Department of Critial Care, CHU Sainte-Justine, University de Montréal, 3175 Cote Sainte-Catherine, Montreal, Québec, H3T 1C5, Canada. nadia.roumeliotis@gmail.com.Research Center of CHU Sainte-Justine, University de Montréal, Montréal, QC, Canada.Department of Critial Care, CHU Sainte-Justine, University de Montréal, 3175 Cote Sainte-Catherine, Montreal, Québec, H3T 1C5, Canada.Department of Neurosurgery, CHU Sainte-Justine, University de Montréal, Montréal, QC, Canada.Department of Critial Care, CHU Sainte-Justine, University de Montréal, 3175 Cote Sainte-Catherine, Montreal, Québec, H3T 1C5, Canada.

Pub Type(s)

Journal Article

Language

eng

PubMed ID

27568371

Citation

Roumeliotis, Nadia, et al. "Hyperosmolar Therapy in Pediatric Traumatic Brain Injury: a Retrospective Study." Child's Nervous System : ChNS : Official Journal of the International Society for Pediatric Neurosurgery, vol. 32, no. 12, 2016, pp. 2363-2368.
Roumeliotis N, Dong C, Pettersen G, et al. Hyperosmolar therapy in pediatric traumatic brain injury: a retrospective study. Childs Nerv Syst. 2016;32(12):2363-2368.
Roumeliotis, N., Dong, C., Pettersen, G., Crevier, L., & Emeriaud, G. (2016). Hyperosmolar therapy in pediatric traumatic brain injury: a retrospective study. Child's Nervous System : ChNS : Official Journal of the International Society for Pediatric Neurosurgery, 32(12), pp. 2363-2368.
Roumeliotis N, et al. Hyperosmolar Therapy in Pediatric Traumatic Brain Injury: a Retrospective Study. Childs Nerv Syst. 2016;32(12):2363-2368. PubMed PMID: 27568371.
* Article titles in AMA citation format should be in sentence-case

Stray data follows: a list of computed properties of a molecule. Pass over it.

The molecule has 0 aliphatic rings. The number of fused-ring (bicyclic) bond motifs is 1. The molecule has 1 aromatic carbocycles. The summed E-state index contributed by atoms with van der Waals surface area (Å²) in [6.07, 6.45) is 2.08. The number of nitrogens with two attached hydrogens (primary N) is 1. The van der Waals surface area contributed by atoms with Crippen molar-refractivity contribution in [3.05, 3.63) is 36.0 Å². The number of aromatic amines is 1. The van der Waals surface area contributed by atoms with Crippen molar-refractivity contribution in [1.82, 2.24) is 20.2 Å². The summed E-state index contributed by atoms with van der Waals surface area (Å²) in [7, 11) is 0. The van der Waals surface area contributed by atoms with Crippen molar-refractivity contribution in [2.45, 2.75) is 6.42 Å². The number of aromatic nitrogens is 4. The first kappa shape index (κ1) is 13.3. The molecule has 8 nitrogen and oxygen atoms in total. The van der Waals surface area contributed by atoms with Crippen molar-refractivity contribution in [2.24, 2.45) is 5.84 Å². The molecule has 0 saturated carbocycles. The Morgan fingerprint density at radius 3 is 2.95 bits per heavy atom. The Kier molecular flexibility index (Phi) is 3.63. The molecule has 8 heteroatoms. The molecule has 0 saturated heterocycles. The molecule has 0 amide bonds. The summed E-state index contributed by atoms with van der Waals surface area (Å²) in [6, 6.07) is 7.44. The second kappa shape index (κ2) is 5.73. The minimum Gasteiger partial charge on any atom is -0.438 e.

TY - JOUR T1 - Hyperosmolar therapy in pediatric traumatic brain injury: a retrospective study. AU - Roumeliotis,Nadia, AU - Dong,Christian, AU - Pettersen,Géraldine, AU - Crevier,Louis, AU - Emeriaud,Guillaume, Y1 - 2016/08/27/ PY - 2016/04/02/received PY - 2016/08/19/accepted PY - 2016/8/29/pubmed PY - 2017/3/16/medline PY - 2016/8/29/entrez KW - 3 % hypertonic saline KW - Hyperosmolar therapy KW - Intracranial hypertension KW - Mannitol KW - Pediatric KW - Traumatic brain injury SP - 2363 EP - 2368 JF - Child's nervous system : ChNS : official journal of the International Society for Pediatric Neurosurgery JO - Childs Nerv Syst VL - 32 IS - 12 N2 - OBJECTIVES: The objectives of the study are to describe the use of hyperosmolar therapy in pediatric traumatic brain injury (TBI) and examine its effect on intracranial pressure (ICP) and cerebral perfusion pressure (CPP). DESIGN: A retrospective review of patients with severe TBI admitted to the pediatric intensive care unit (PICU) was conducted. Inclusion criteria were ICP monitoring and administration of a hyperosmolar agent (20 % mannitol or 3 % hypertonic saline) within 48 h of PICU admission; for which dose and timing were recorded. For the first two boluses received for increased ICP (>20 mmHg), the impact on ICP and CPP was assessed during the following 4 h, using repeated measures ANOVA. Co-interventions to control ICP (additional hyperosmolar agent, propofol, or barbiturate bolus) and serum sodium were also documented. SETTING: A tertiary care pediatric hospital center. PATIENTS: Children aged 1 month to 18 years, with severe traumatic brain injury (Glasgow Coma Score ≤ 8) and intracranial pressure (ICP) monitor. RESULTS: Sixty-four patients were eligible, of which 16 met inclusion criteria. Average age was 11 years (SD ± 4) and median Glasgow Coma Score was 6 (range 4-7). Seventy percent of boluses were 3 % hypertonic saline, with no identified baseline difference associated with this initial choice. Both mannitol and hypertonic saline were followed by a non-significant decrease in ICP (mannitol, p = 0.055 and hypertonic saline, p = 0.096). There was no significant change in CPP post bolus. A co-intervention occurred in 69 % of patients within the 4 h post hyperosmolar agent, and eight patients received continuous 3 % saline. CONCLUSION: In pediatric TBI with intracranial hypertension, mannitol and 3 % hypertonic saline are commonly used, but dose and therapeutic threshold for use vary without clear indications for one versus another. Controlled trials are warranted, but several barriers were identified, including high exclusion rate, multiple co-interventions, and care variability. SN - 1433-0350 UR - https://www.unboundmedicine.com/medline/citation/27568371/Hyperosmolar_therapy_in_pediatric_traumatic_brain_injury:_a_retrospective_study_ L2 - https://dx.doi.org/10.1007/s00381-016-3231-y DB - PRIME DP - Unbound Medicine ER -